Kidney damage in COVID-19 patients with or without chronic kidney disease: Analysis of clinical characteristics and related risk factors
COVID-19 poses more risk to patients who already suffer from other diseases, particularly respiratory disorder. In this study, we analyzed the clinical characteristics and related risk factors during hospitalization of COVID-19 patients admitted with kidney damage. A total of 102 COVID-19 patients with kidney damage [irrespective of their chronic kidney disease (CKD) history] during hospitalization were included in this study. The patients were divided into a core group and a group who developed critical illness or death. Clinical data included age, gender, length of hospitalization, clinical manifestations, medical history, hypersensitive C-reactive protein (hs -CRP), high serum creatinine, low cardiac troponin I (cTnI), and hemoglobin. Univariate and multivariate logistic regression models were used to analyze the risk factors of patients' outcome. Among the outcomes, 75 patients (73.53%) were cured, 27 (26.47%) developed to critical illness or death, 20 (19.61%) of them died. A total of 36 (4.26%) out of 845 COVID-19 patients, developed acute kidney injury (AKI). Decreased oxygen saturation, elevated hs-CRP, elevated serum creatinine, elevated cTnI, and anemia were related factors for COVID-19 patients who developed to critical illness or death (P <0.05). Decreased oxygen saturation, elevated hs-CRP and anemia were not independent factors, but elevated serum creatinine and elevated cTnI were independent factors for COVID-19 patients who developed to critical illness or death (P <0.05). Among COVID-19 patients with or without CKD but with kidney damage during hospitalization, patients with elevated serum creatinine and elevated TnI, more likely to developed critical illness or death.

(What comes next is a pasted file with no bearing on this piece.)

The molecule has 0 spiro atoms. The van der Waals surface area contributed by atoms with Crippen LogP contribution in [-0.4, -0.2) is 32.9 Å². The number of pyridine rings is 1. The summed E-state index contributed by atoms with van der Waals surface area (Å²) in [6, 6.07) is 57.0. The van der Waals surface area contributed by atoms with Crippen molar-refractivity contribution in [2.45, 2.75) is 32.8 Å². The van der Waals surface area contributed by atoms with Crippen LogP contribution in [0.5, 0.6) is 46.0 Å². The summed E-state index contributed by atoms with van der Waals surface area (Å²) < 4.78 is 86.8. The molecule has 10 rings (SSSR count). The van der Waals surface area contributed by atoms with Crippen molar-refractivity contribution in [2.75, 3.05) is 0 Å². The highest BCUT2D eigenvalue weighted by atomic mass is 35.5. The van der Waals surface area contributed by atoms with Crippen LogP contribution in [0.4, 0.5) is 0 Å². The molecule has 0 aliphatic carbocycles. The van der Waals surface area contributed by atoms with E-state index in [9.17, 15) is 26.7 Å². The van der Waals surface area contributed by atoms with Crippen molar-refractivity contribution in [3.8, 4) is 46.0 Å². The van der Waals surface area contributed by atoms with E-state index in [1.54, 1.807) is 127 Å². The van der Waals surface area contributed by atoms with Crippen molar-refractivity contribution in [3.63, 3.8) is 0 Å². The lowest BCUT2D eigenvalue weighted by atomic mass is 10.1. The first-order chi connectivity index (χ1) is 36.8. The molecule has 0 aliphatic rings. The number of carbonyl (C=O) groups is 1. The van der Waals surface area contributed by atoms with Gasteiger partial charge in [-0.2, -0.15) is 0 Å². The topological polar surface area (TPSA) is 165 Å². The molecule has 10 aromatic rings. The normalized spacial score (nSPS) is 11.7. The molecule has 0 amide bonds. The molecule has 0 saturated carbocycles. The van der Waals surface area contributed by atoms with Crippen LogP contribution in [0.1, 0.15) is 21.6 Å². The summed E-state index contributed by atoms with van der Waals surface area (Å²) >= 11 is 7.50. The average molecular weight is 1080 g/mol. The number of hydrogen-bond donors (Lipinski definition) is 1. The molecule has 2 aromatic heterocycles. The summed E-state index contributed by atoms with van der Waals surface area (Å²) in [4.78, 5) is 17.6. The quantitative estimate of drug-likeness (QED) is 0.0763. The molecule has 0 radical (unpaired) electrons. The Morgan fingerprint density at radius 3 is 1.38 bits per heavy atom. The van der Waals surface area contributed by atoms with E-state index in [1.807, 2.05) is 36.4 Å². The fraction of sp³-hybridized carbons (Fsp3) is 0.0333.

Acute kidney injury (AKI); Anemia, CKD; Hypersensitive C-reactive protein; Serum creatinine; Cardiac troponin I
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